RMEF Gets a Taste of Nashville

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From the Grand Ole Opry to the Country Music Hall of Fame to the iconic Station Inn, the Rocky Mountain Elk Foundation got a taste of Nashville on day-two of its 2017 National Convention.

The day began with a full helping of elk research at the annual Friends of the Foundation breakfast. Arthur Middleton, an assistant professor of wildlife ecology, management, and policy at the University of California, Berkeley, presented findings about his detailed elk migration studies from the western ranchlands of Wyoming to the Greater Yellowstone Ecosystem. Middleton’s keynote address included rare wildlife photos and videos from photographer and partner Joe Riis.

“This organization perhaps more than any other has the potential to make sure this phenomenon stays on the landscape in perpetuity. RMEF can and will play a big role in that,” said Middleton. “These aren’t just elk. What we’re talking about is the engine of an entire ecosystem. We have to pick up the pace to secure the future.”

The Friday evening program launched into an RMEF favorite with an auction of hunting and fishing trips, guns, other hunting gear and artwork. But stealing the show, once again, was the always popular lab puppy. This year’s version, a furry and adorable chocolate lab named “Nash,” raised $12,000 for RMEF’s conservation mission.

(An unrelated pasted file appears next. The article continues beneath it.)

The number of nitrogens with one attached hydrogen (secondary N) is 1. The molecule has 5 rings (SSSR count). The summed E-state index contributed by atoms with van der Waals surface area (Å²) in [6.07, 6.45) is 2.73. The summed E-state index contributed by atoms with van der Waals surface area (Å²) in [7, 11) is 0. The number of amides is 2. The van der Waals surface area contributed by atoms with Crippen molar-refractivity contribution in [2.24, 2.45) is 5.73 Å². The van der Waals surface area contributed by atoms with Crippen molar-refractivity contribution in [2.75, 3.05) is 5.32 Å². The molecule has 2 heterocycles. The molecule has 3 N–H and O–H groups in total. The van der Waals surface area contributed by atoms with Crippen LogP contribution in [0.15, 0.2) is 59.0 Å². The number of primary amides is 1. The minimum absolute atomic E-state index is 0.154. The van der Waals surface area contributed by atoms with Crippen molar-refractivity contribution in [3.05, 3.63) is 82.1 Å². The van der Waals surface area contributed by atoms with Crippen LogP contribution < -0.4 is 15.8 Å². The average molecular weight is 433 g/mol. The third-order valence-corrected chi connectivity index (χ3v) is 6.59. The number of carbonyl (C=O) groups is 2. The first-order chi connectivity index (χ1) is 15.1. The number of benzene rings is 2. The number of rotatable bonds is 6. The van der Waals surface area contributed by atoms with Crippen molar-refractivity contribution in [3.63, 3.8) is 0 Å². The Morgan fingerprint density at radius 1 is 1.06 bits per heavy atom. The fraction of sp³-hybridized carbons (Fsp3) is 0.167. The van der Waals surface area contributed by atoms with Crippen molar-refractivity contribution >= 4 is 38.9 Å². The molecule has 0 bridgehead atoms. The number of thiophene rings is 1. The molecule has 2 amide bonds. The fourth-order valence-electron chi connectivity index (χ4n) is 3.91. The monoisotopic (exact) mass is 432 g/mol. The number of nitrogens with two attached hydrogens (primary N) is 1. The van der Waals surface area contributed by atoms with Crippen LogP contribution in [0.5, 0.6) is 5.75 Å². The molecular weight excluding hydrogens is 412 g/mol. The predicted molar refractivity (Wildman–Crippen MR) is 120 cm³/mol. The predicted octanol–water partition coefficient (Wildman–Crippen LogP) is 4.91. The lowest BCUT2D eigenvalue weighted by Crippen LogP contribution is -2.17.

RMEF President and CEO David Allen took the stage to talk about the organization’s continued emphasis on “habitat, habitat, habitat.”  He went on to outline his three-pronged area of focus for the immediate future.

First, he introduced RMEF’s Managed Lands Initiative which simply states that elk need healthy habitat in order to thrive. RMEF will continue to carry out habitat stewardship in the form of prescribed burns, forest thinning, noxious weed projects as well as other on-the-ground work to benefit elk and elk country. The goal is to restore or improve an average of 115,000 acres of elk habitat every year with a five-year target of 575,000 acres.

Second, Allen spoke of the absolute necessity of RMEF continuing to have an active and vocal presence in advocating for various issues that affect elk, elk country, conservation and hunting.

“If you’re not at the table, you’ll be on the menu,” he said.

“This is more of a new area for us but it’s an area where we are expected by our members to be representing their interests more and more. We are stepping up for that. We’re going to fight for this culture. We are going to engage with federal and state issues as they arrive. We’re going to create more of an outreach so our volunteers and members can be an extended voice for what we stand for.

“Shane (Mahoney) last night asked if RMEF was up the challenge to be a leader in moving into the future for our culture and Shane, I guess I would like to answer that as simply ‘Yes sir, we are up to the challenge. We’re going to take that challenge!”

Third, Allen stressed RMEF efforts in quality educational outreach, branding and marketing.

“We’re investing in communication with young adults while at the same time we’re not going to abandon how we continue to abandon how we communicate to (adults). We have to walk on both sides of that fence right now. It’s the time and age that we live in,” said Allen.

Allen then showed a video that introduced a new digital platform (launched earlier that same day) called the Elk Network that highlights all things elk and elk country.

Following dinner, members had the option to attend one of three “Taste of Nashville” events such as a trip to the Grand Ole Opry, visiting the Country Music Hall of Fame or spending the evening at the Station Inn. Each venue offered memorable musical performances by performing artists that continued into the night.